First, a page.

From Filter magazine, “Jack White Instant Manipulation”
Polaroids + Text Jack White


This is a Polaroid I took of my sister Meg White with an SX70 Polaroid camera from the 1970s. We couldn’t use it for anything we needed to release from our band The White Stripes because she was wearing leopard skin. I think she was just getting settled in before we did some other photos in our rehearsal room, but what a beauty. Sometimes I wonder if Meg is or was real; maybe I made her up and all that happened with us in our band and our travels was in my head. Perhaps it was just me on stage by myself the whole time with a six-foot rabbit named Meg. That would only explain some things, though. What a wonderful drummer to play with, so loud and simple. But looks can be deceiving. Who could tell from this picture that she’d murdered hundreds of people? She didn’t, but if she had, you couldn’t tell from this picture. Anyhow, I was going through some old boxes recently and I came across this photo so I took it out and put it on my refrigerator. I haven’t had a girl on my refrigerator since last Halloween, but that’s a different story.


What I wouldn’t give to look like this suave bastard. This is a statue, part of a pair of gorgeous sandy-plastered living room chalkware art sculptures of a hula girl and her serenading ukelele man. I took this with a macro lens on a Polaroid 690 camera, which some say is the best camera Polaroid ever made. I wouldn’t argue with that. The 600 SE is pretty slick, too, but a different beast. Anyhow, I found these statues at a Salvation Army–type store in Detroit. And they’re glorious. The date on the bottom of the gal says “1941” and the company is called “Lindner.” I’ve seen others but they don’t look as nice as these; the colors are subtle like the desert, and don’t seem kitschy, but almost like they are higher class. It’s funny how a patina or a tiny detail can render an old relic worthy or worthless. Anyhow, I wish I had this guy’s haircut and trousers. I can’t play the ukulele exactly, but I could learn that a hell of a lot easier than learning how to be as suave as this mad man.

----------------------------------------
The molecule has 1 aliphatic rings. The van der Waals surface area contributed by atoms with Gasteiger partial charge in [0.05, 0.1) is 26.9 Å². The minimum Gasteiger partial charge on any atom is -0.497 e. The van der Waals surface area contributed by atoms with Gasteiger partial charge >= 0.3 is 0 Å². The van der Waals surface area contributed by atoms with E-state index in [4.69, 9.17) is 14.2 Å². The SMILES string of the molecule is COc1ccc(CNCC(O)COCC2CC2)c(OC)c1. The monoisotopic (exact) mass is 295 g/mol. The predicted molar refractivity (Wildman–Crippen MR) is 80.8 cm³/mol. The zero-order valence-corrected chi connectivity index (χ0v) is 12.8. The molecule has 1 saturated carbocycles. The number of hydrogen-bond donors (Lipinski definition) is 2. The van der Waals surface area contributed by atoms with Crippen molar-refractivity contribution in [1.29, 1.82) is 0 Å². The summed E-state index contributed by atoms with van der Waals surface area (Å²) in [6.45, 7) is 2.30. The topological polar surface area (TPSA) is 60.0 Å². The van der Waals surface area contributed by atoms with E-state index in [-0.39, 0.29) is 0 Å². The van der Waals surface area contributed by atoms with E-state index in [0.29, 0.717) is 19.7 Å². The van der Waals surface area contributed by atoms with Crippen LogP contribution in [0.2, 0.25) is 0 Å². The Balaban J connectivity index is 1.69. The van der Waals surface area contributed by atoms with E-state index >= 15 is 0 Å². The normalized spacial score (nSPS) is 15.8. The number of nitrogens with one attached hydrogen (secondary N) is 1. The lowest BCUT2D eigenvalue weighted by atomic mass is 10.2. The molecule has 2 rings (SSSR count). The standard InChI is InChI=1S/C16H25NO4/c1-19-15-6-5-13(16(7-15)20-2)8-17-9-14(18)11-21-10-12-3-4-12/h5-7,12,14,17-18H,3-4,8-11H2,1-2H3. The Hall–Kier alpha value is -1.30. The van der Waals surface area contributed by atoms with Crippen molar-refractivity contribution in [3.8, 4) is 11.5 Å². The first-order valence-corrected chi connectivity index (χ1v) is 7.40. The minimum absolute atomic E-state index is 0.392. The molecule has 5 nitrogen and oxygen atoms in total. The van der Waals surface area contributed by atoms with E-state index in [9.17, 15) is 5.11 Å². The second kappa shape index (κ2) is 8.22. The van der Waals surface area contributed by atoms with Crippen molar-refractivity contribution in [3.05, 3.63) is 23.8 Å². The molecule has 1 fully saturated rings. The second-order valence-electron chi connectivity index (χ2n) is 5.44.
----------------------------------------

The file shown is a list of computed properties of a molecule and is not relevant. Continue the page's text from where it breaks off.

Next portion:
I can’t remember who took this Polaroid of me and this rather stationary tree, but I do remember why we took it. I saw lightning strike this tree in my front yard the night before. It was incredible and terrifying. I was on my front porch just trying to watch the rain but stay out of harm’s way when lightning struck that tree right in front of me about fifty yards away. It’s hard to move when you see something like that. It’s probably the harshest warning you could receive, maybe harsher than someone firing a gun in the air because you might have a chance of talking your way out of that. But lightning? It dug the ground up a bit in front of the tree for about ten feet, which you can’t see in this picture. But damn I was well dressed that next morning, huh? Must’ve been scared straight, trying to get my act together. Oh, also, lightning has struck my front yard two OTHER times that I know about, and I have seen—and heard—the damage from indoors, not like that first time where I was naive enough to think I could sit on my porch like Grandpa Jones and whittle while the rain fell all around me and not worry about miniscule things like fate, and heavenly retribution, and so forth. Also, as a side note; what does “thunderstruck” mean? Knocked over by sound? Hmmm…